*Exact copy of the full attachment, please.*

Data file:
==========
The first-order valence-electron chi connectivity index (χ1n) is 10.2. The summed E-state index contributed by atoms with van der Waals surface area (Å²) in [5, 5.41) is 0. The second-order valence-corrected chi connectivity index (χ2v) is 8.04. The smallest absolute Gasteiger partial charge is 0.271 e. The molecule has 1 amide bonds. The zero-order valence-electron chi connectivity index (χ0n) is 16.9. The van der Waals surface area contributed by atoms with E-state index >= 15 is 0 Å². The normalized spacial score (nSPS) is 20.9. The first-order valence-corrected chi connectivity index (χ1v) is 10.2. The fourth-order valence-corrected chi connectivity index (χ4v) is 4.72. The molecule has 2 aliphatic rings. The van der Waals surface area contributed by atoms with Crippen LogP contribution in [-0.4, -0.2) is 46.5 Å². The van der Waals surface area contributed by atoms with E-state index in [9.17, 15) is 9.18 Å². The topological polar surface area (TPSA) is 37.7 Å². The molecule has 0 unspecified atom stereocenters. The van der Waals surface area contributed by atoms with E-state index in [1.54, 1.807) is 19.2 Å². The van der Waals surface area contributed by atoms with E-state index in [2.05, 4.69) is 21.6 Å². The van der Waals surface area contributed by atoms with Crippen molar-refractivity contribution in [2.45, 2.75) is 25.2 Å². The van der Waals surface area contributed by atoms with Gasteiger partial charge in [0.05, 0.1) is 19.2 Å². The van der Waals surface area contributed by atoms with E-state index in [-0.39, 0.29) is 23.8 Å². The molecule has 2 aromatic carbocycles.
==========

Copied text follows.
The first-order valence-electron chi connectivity index (χ1n) is 10.2. The summed E-state index contributed by atoms with van der Waals surface area (Å²) in [5, 5.41) is 0. The second-order valence-corrected chi connectivity index (χ2v) is 8.04. The smallest absolute Gasteiger partial charge is 0.271 e. The molecule has 1 amide bonds. The zero-order valence-electron chi connectivity index (χ0n) is 16.9. The van der Waals surface area contributed by atoms with E-state index >= 15 is 0 Å². The normalized spacial score (nSPS) is 20.9. The first-order valence-corrected chi connectivity index (χ1v) is 10.2. The fourth-order valence-corrected chi connectivity index (χ4v) is 4.72. The molecule has 2 aliphatic rings. The van der Waals surface area contributed by atoms with Crippen LogP contribution in [-0.4, -0.2) is 46.5 Å². The van der Waals surface area contributed by atoms with E-state index in [9.17, 15) is 9.18 Å². The topological polar surface area (TPSA) is 37.7 Å². The molecule has 0 unspecified atom stereocenters. The van der Waals surface area contributed by atoms with E-state index in [1.54, 1.807) is 19.2 Å². The van der Waals surface area contributed by atoms with E-state index in [2.05, 4.69) is 21.6 Å². The van der Waals surface area contributed by atoms with Crippen molar-refractivity contribution in [2.45, 2.75) is 25.2 Å². The van der Waals surface area contributed by atoms with Gasteiger partial charge in [0.05, 0.1) is 19.2 Å². The van der Waals surface area contributed by atoms with E-state index in [-0.39, 0.29) is 23.8 Å². The molecule has 2 aromatic carbocycles.